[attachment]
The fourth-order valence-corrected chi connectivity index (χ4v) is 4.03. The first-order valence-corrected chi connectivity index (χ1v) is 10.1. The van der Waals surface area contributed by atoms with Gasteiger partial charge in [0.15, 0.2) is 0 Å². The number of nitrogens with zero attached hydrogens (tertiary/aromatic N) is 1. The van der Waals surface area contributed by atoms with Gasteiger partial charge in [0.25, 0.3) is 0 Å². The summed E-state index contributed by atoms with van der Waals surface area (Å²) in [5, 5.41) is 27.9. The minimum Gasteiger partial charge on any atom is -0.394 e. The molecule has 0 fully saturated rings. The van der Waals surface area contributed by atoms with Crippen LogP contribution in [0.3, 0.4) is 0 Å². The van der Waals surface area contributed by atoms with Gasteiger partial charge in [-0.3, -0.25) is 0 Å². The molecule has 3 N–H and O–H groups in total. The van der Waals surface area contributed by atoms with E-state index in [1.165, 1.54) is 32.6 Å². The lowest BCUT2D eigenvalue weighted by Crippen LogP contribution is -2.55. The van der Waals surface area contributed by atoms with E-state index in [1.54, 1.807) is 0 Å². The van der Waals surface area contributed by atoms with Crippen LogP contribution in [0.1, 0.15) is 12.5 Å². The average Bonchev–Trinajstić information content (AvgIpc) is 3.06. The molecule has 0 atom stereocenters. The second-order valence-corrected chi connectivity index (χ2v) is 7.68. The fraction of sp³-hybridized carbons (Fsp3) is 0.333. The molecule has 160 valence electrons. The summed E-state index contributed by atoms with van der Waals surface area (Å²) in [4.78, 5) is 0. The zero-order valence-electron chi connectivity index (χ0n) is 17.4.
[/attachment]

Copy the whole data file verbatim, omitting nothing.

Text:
The fourth-order valence-corrected chi connectivity index (χ4v) is 4.03. The first-order valence-corrected chi connectivity index (χ1v) is 10.1. The van der Waals surface area contributed by atoms with Gasteiger partial charge in [0.15, 0.2) is 0 Å². The number of nitrogens with zero attached hydrogens (tertiary/aromatic N) is 1. The van der Waals surface area contributed by atoms with Gasteiger partial charge in [0.25, 0.3) is 0 Å². The summed E-state index contributed by atoms with van der Waals surface area (Å²) in [5, 5.41) is 27.9. The minimum Gasteiger partial charge on any atom is -0.394 e. The molecule has 0 fully saturated rings. The van der Waals surface area contributed by atoms with Crippen LogP contribution in [0.3, 0.4) is 0 Å². The van der Waals surface area contributed by atoms with Gasteiger partial charge in [-0.3, -0.25) is 0 Å². The molecule has 3 N–H and O–H groups in total. The van der Waals surface area contributed by atoms with E-state index in [1.165, 1.54) is 32.6 Å². The lowest BCUT2D eigenvalue weighted by Crippen LogP contribution is -2.55. The van der Waals surface area contributed by atoms with E-state index in [1.54, 1.807) is 0 Å². The van der Waals surface area contributed by atoms with Crippen LogP contribution in [0.1, 0.15) is 12.5 Å². The average Bonchev–Trinajstić information content (AvgIpc) is 3.06. The molecule has 0 atom stereocenters. The second-order valence-corrected chi connectivity index (χ2v) is 7.68. The fraction of sp³-hybridized carbons (Fsp3) is 0.333. The molecule has 160 valence electrons. The summed E-state index contributed by atoms with van der Waals surface area (Å²) in [4.78, 5) is 0. The zero-order valence-electron chi connectivity index (χ0n) is 17.4.